The numbers say Idahoans are getting poorer and more numbers say the state’s young people are facing more economic hurdles that may prevent them from getting higher education.
Information compiled by the Center on Budget and Policy Priorities shows that Idaho ranks seventh in cuts in state spending for higher education.
Between 2008 and 2013, Idaho reduced spending per student by nearly 40 percent—a big number. The same study showed that college tuition rates in Idaho went up 24.3 percent in the same period, even though it’s certain that no one except perhaps a handful of CEOs saw wages increase at the same rate in that period of time.
The disparity between those numbers means that state universities and community colleges cut costs to make up the difference. Those cuts produced reductions in the availability of classes, cancellation of entire programs and turnover in the ranks of professors and administrators.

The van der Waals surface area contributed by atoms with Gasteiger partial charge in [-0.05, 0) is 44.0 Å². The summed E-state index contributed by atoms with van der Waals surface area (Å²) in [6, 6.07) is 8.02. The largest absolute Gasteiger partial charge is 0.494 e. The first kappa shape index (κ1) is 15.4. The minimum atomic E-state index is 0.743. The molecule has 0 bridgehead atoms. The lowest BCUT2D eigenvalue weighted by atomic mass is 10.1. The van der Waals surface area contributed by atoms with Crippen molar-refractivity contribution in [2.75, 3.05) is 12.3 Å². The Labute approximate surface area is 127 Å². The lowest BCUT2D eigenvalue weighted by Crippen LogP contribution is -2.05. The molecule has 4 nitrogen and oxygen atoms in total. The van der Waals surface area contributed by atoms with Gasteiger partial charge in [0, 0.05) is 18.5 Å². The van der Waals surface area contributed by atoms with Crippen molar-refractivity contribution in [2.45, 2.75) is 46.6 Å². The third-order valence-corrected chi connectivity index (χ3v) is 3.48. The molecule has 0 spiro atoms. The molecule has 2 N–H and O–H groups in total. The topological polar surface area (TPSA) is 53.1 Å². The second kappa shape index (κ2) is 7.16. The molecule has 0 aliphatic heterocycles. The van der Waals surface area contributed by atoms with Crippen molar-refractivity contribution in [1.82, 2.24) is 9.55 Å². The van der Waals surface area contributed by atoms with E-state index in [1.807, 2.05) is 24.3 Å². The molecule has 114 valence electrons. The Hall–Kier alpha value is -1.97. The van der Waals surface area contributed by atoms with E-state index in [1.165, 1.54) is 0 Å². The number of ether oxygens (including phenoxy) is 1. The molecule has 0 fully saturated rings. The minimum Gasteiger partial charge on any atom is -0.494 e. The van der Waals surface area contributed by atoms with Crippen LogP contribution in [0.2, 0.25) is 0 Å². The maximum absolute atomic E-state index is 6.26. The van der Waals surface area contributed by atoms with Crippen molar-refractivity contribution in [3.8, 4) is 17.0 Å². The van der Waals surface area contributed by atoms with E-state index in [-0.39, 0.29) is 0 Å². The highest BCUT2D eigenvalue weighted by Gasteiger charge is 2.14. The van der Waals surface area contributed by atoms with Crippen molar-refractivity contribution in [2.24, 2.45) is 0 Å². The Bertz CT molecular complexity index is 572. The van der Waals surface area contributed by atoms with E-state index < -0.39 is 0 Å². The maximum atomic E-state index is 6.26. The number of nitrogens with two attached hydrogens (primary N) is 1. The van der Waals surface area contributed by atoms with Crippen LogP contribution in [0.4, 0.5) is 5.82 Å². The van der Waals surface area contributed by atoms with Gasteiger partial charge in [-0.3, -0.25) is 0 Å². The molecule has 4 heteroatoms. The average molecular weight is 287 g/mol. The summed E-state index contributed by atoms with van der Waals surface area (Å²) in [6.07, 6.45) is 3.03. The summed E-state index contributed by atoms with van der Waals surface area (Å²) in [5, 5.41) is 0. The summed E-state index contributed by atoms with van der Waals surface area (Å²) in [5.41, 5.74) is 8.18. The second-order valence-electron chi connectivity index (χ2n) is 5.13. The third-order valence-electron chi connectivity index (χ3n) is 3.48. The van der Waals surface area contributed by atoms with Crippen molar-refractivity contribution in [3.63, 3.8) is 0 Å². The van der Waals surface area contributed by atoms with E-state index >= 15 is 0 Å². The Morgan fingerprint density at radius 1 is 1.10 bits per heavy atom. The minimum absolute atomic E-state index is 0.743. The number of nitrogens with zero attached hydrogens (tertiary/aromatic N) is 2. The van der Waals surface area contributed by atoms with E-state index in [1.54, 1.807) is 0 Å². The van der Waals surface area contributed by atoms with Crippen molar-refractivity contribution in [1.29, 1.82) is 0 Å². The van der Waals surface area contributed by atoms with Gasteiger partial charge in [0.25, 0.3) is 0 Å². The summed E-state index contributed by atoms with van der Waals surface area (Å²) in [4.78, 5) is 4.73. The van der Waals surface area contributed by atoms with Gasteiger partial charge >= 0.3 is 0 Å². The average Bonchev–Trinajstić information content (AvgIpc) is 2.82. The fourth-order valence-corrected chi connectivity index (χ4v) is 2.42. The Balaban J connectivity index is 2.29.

There’s no question that the Great Recession posed challenges for states like Idaho that saw tax revenues plummet. Nonetheless, the downward trend in education spending needs to be reversed or we risk becoming a state largely populated by poor workers whose chances of getting ahead grow dimmer every year.
Idaho’s average wage in 2011 was $36,452, which put our workers in the 48th position among states—not a happy spot.
The link between higher education and higher incomes and more successful businesses is indisputable. The link between higher education and lower unemployment has never been more acutely obvious than during the last five years.
Idaho leaders must begin to remove our economic handcuffs by restoring state support for higher education.